IFAW South Africa: Updates from Happy Valley
This post was written by Lisa Cant-Haylett, Campaign Officer of the Companion Animals projects for IFAW Southern Africa. It is part of a series that will track the progress of our IFAW’s cat and dog project in Cape Town, South Africa, in the Happy Valley informal settlement.
September 23, 2009 - Our morning in Happy Valley begins with the dropping off of dogs and cats spayed/neutered the day before. All animals given the okay to return home to their owners are loaded into the clinic’s trailer and one by one they are returned home to their owners.
It is delightful to see how excited they get when the pickup truck and trailer stops outside each home - every pooch seems instinctively to know when they are home and as soon as their paws touch the ground they rush off into to find their owners.
As the pick up truck and trailer winds through the dusty streets of the Valley, word that the clinic has arrived spreads and owners wait outside their homes with anticipation, bringing an air of excitement to what is otherwise another day of hardship for those living in this forlorn area.
After all the previous days charges are safely back home, we head off to our starting point for the day to start our door to door work. Project Manager Jane Levinson, volunteer vet Paolo Koch, Laura Dobson and myself turn on foot into the first road. A youngish dog with a bad case of mange comes bounding down the road towards us. He is skittish and we follow him as he makes a beeline for a house up ahead.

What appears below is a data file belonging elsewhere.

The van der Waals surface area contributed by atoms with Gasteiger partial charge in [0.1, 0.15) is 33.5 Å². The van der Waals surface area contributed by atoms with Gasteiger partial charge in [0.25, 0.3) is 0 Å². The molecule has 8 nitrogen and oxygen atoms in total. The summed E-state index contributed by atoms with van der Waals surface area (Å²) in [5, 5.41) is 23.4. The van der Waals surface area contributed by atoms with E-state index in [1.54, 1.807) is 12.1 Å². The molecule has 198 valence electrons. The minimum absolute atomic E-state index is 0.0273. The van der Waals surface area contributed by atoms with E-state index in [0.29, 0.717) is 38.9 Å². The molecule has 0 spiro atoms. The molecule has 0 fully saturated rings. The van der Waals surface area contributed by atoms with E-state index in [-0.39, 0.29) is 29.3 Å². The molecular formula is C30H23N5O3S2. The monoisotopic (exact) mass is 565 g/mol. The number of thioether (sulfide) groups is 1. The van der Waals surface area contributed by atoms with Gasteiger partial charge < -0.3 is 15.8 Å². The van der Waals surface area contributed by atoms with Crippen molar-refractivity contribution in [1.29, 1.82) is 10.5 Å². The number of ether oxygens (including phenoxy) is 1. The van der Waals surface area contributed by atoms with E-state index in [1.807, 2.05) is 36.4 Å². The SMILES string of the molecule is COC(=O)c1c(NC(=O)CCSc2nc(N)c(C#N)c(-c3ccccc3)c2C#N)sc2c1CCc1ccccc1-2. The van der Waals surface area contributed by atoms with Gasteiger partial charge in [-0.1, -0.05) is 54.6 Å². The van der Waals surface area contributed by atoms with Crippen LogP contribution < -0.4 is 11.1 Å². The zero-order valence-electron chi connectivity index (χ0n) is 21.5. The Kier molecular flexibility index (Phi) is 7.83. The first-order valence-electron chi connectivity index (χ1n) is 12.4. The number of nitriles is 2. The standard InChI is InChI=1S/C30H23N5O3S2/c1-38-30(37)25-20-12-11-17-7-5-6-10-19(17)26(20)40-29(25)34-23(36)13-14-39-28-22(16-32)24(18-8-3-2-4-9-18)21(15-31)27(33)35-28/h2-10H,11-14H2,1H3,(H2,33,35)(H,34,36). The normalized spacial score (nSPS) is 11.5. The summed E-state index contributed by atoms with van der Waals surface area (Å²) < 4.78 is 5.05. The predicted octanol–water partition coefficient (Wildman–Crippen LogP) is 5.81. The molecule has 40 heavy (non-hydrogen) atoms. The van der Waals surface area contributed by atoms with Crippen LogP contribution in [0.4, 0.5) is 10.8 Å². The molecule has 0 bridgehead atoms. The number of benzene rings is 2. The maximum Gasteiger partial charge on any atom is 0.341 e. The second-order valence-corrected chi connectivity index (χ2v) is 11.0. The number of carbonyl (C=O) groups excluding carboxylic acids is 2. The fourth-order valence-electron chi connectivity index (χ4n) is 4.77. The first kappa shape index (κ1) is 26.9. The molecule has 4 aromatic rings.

As we approach his owner’s home our attention is diverted as a heavily pregnant bitch comes into view lying against a concrete wall. Even though she is lying in a tight bundle trying to shelter from the wind, it is evident that she is very pregnant. The dog stays lying down as we approach her to take a closer look, our presence not seeming to deter her from continuing to try and keep warm in the wet sand.
A young lady from a home next door smiles and asks us how we are, we reciprocate the greeting and, as is the case in most instances when we ask residents how they are, they respond without hesitation that “alles is goed, ons kan nie kla nie” or “everything is good, we can’t complain”. It is of course, rather a case of they can complain and some do, but the majority of folk are humble and grateful for what little they have and the assistance we provide to them and their pets.
As we make a note that we need to return to the home of the pregnant bitch to speak to the owners about providing shelter for her, heavy rain starts to fall and people scatter towards their homes to seek shelter.
We huddled in the bakkies waiting for the rain to abate, before continuing on down the road.